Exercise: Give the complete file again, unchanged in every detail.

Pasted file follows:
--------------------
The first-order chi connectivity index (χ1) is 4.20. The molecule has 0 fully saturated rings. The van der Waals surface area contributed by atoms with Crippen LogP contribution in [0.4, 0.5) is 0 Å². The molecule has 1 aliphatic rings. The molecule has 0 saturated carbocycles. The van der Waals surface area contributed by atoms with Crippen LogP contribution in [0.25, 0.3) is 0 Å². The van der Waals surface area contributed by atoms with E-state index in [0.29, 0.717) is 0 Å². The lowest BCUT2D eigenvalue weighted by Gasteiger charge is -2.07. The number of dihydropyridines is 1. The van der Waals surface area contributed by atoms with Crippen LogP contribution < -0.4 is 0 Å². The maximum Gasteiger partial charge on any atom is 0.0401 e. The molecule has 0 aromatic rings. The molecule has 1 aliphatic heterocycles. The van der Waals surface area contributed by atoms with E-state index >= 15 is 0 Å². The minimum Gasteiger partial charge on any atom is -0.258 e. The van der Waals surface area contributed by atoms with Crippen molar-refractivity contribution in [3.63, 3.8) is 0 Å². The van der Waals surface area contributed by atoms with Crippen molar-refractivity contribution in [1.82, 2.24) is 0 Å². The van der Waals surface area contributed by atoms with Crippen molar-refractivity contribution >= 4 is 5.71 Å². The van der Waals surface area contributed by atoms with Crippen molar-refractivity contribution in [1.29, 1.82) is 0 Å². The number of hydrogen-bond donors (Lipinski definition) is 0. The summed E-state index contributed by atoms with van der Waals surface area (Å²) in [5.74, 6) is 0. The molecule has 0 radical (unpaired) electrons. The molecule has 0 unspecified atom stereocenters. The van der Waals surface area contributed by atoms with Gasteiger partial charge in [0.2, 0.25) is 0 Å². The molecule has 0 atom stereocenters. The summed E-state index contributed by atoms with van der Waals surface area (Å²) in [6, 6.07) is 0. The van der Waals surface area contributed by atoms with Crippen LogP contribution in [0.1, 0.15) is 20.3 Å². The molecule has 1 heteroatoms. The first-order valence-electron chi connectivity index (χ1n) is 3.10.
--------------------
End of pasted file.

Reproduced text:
The first-order chi connectivity index (χ1) is 4.20. The molecule has 0 fully saturated rings. The van der Waals surface area contributed by atoms with Crippen LogP contribution in [0.4, 0.5) is 0 Å². The molecule has 1 aliphatic rings. The molecule has 0 saturated carbocycles. The van der Waals surface area contributed by atoms with Crippen LogP contribution in [0.25, 0.3) is 0 Å². The van der Waals surface area contributed by atoms with E-state index in [0.29, 0.717) is 0 Å². The lowest BCUT2D eigenvalue weighted by Gasteiger charge is -2.07. The number of dihydropyridines is 1. The van der Waals surface area contributed by atoms with Crippen LogP contribution < -0.4 is 0 Å². The maximum Gasteiger partial charge on any atom is 0.0401 e. The molecule has 0 aromatic rings. The molecule has 1 aliphatic heterocycles. The van der Waals surface area contributed by atoms with E-state index >= 15 is 0 Å². The minimum Gasteiger partial charge on any atom is -0.258 e. The van der Waals surface area contributed by atoms with Crippen molar-refractivity contribution in [3.63, 3.8) is 0 Å². The van der Waals surface area contributed by atoms with Crippen molar-refractivity contribution in [1.82, 2.24) is 0 Å². The van der Waals surface area contributed by atoms with Crippen molar-refractivity contribution >= 4 is 5.71 Å². The van der Waals surface area contributed by atoms with Crippen molar-refractivity contribution in [1.29, 1.82) is 0 Å². The number of hydrogen-bond donors (Lipinski definition) is 0. The summed E-state index contributed by atoms with van der Waals surface area (Å²) in [5.74, 6) is 0. The molecule has 0 radical (unpaired) electrons. The molecule has 0 unspecified atom stereocenters. The van der Waals surface area contributed by atoms with Gasteiger partial charge in [0.2, 0.25) is 0 Å². The molecule has 0 atom stereocenters. The summed E-state index contributed by atoms with van der Waals surface area (Å²) in [6, 6.07) is 0. The van der Waals surface area contributed by atoms with Crippen LogP contribution in [0.1, 0.15) is 20.3 Å². The molecule has 1 heteroatoms. The first-order valence-electron chi connectivity index (χ1n) is 3.10.